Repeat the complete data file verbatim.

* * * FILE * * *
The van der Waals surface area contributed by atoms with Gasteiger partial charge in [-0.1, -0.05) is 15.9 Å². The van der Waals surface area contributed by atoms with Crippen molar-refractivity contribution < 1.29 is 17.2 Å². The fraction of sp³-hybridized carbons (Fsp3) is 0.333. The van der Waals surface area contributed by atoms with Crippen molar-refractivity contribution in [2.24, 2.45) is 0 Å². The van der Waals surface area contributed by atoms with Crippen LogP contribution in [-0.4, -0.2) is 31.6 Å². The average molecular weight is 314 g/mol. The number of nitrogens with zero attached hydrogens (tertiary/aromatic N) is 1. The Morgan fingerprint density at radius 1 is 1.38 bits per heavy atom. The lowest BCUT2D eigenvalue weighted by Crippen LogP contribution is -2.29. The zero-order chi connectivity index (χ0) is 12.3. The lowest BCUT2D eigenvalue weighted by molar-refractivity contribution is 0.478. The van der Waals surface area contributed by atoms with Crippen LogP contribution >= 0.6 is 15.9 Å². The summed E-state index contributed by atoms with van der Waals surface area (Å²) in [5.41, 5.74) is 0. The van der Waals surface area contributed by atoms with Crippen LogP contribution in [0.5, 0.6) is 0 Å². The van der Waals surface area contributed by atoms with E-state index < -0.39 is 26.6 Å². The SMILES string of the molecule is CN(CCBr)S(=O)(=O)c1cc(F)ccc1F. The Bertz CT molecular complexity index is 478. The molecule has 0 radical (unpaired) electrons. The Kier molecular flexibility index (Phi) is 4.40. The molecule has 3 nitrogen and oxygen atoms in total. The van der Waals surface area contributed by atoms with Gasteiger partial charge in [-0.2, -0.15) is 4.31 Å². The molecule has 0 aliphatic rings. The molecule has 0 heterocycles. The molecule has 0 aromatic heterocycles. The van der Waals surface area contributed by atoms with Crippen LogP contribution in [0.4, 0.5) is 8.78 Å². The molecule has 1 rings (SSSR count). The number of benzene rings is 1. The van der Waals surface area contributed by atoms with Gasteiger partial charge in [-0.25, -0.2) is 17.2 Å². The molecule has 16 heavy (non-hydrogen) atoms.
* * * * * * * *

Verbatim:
The van der Waals surface area contributed by atoms with Gasteiger partial charge in [-0.1, -0.05) is 15.9 Å². The van der Waals surface area contributed by atoms with Crippen molar-refractivity contribution < 1.29 is 17.2 Å². The fraction of sp³-hybridized carbons (Fsp3) is 0.333. The van der Waals surface area contributed by atoms with Crippen molar-refractivity contribution in [2.24, 2.45) is 0 Å². The van der Waals surface area contributed by atoms with Crippen LogP contribution in [-0.4, -0.2) is 31.6 Å². The average molecular weight is 314 g/mol. The number of nitrogens with zero attached hydrogens (tertiary/aromatic N) is 1. The Morgan fingerprint density at radius 1 is 1.38 bits per heavy atom. The lowest BCUT2D eigenvalue weighted by Crippen LogP contribution is -2.29. The zero-order chi connectivity index (χ0) is 12.3. The lowest BCUT2D eigenvalue weighted by molar-refractivity contribution is 0.478. The van der Waals surface area contributed by atoms with Crippen LogP contribution >= 0.6 is 15.9 Å². The summed E-state index contributed by atoms with van der Waals surface area (Å²) in [5.41, 5.74) is 0. The van der Waals surface area contributed by atoms with Crippen LogP contribution in [0.5, 0.6) is 0 Å². The van der Waals surface area contributed by atoms with E-state index < -0.39 is 26.6 Å². The SMILES string of the molecule is CN(CCBr)S(=O)(=O)c1cc(F)ccc1F. The Bertz CT molecular complexity index is 478. The molecule has 0 radical (unpaired) electrons. The Kier molecular flexibility index (Phi) is 4.40. The molecule has 3 nitrogen and oxygen atoms in total. The van der Waals surface area contributed by atoms with Gasteiger partial charge in [-0.2, -0.15) is 4.31 Å². The molecule has 0 aliphatic rings. The molecule has 0 heterocycles. The molecule has 0 aromatic heterocycles. The van der Waals surface area contributed by atoms with Crippen LogP contribution in [0.4, 0.5) is 8.78 Å². The molecule has 1 rings (SSSR count). The number of benzene rings is 1. The van der Waals surface area contributed by atoms with Gasteiger partial charge in [-0.25, -0.2) is 17.2 Å². The molecule has 16 heavy (non-hydrogen) atoms.